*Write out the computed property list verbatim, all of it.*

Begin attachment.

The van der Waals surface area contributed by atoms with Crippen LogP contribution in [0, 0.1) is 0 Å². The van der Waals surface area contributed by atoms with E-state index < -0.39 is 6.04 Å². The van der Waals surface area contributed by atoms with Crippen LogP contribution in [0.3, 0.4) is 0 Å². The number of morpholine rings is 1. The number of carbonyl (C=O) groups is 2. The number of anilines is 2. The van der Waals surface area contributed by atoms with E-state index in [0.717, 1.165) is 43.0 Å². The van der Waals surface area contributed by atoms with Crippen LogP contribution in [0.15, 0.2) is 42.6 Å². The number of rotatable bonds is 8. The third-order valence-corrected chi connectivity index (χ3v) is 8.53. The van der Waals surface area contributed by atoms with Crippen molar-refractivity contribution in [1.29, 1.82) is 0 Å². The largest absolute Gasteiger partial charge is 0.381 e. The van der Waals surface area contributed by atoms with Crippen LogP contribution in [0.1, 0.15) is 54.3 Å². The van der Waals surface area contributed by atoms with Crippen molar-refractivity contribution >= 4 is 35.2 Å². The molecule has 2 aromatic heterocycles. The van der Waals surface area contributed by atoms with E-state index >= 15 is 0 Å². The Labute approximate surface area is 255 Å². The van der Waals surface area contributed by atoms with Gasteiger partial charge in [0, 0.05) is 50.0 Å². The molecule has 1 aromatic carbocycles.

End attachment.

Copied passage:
The van der Waals surface area contributed by atoms with Crippen LogP contribution in [0, 0.1) is 0 Å². The van der Waals surface area contributed by atoms with E-state index < -0.39 is 6.04 Å². The van der Waals surface area contributed by atoms with Crippen LogP contribution in [0.3, 0.4) is 0 Å². The number of morpholine rings is 1. The number of carbonyl (C=O) groups is 2. The number of anilines is 2. The van der Waals surface area contributed by atoms with E-state index in [0.717, 1.165) is 43.0 Å². The van der Waals surface area contributed by atoms with Crippen LogP contribution in [0.15, 0.2) is 42.6 Å². The number of rotatable bonds is 8. The third-order valence-corrected chi connectivity index (χ3v) is 8.53. The van der Waals surface area contributed by atoms with Crippen molar-refractivity contribution in [1.29, 1.82) is 0 Å². The largest absolute Gasteiger partial charge is 0.381 e. The van der Waals surface area contributed by atoms with Crippen LogP contribution in [0.1, 0.15) is 54.3 Å². The van der Waals surface area contributed by atoms with Crippen molar-refractivity contribution >= 4 is 35.2 Å². The molecule has 2 aromatic heterocycles. The van der Waals surface area contributed by atoms with E-state index >= 15 is 0 Å². The Labute approximate surface area is 255 Å². The van der Waals surface area contributed by atoms with Gasteiger partial charge in [0, 0.05) is 50.0 Å². The molecule has 1 aromatic carbocycles.